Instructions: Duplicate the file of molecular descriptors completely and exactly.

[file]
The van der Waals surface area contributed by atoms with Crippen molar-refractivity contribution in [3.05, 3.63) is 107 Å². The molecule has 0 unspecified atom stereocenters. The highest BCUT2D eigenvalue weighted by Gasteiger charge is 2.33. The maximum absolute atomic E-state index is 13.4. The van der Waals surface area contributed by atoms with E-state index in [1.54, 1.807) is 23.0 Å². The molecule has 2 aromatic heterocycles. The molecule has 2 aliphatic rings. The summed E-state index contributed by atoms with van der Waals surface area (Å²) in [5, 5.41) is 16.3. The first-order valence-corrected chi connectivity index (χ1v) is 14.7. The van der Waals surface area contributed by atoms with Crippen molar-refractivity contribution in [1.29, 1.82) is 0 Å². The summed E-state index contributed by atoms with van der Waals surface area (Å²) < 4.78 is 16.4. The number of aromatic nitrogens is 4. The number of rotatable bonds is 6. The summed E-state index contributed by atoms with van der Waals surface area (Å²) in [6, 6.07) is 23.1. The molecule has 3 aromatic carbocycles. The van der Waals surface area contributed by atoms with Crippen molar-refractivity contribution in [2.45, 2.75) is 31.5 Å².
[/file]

The van der Waals surface area contributed by atoms with Crippen molar-refractivity contribution in [3.05, 3.63) is 107 Å². The molecule has 0 unspecified atom stereocenters. The highest BCUT2D eigenvalue weighted by Gasteiger charge is 2.33. The maximum absolute atomic E-state index is 13.4. The van der Waals surface area contributed by atoms with E-state index in [1.54, 1.807) is 23.0 Å². The molecule has 2 aromatic heterocycles. The molecule has 2 aliphatic rings. The summed E-state index contributed by atoms with van der Waals surface area (Å²) in [5, 5.41) is 16.3. The first-order valence-corrected chi connectivity index (χ1v) is 14.7. The van der Waals surface area contributed by atoms with Crippen molar-refractivity contribution in [1.29, 1.82) is 0 Å². The summed E-state index contributed by atoms with van der Waals surface area (Å²) < 4.78 is 16.4. The number of aromatic nitrogens is 4. The number of rotatable bonds is 6. The summed E-state index contributed by atoms with van der Waals surface area (Å²) in [6, 6.07) is 23.1. The molecule has 3 aromatic carbocycles. The van der Waals surface area contributed by atoms with Crippen molar-refractivity contribution in [2.45, 2.75) is 31.5 Å².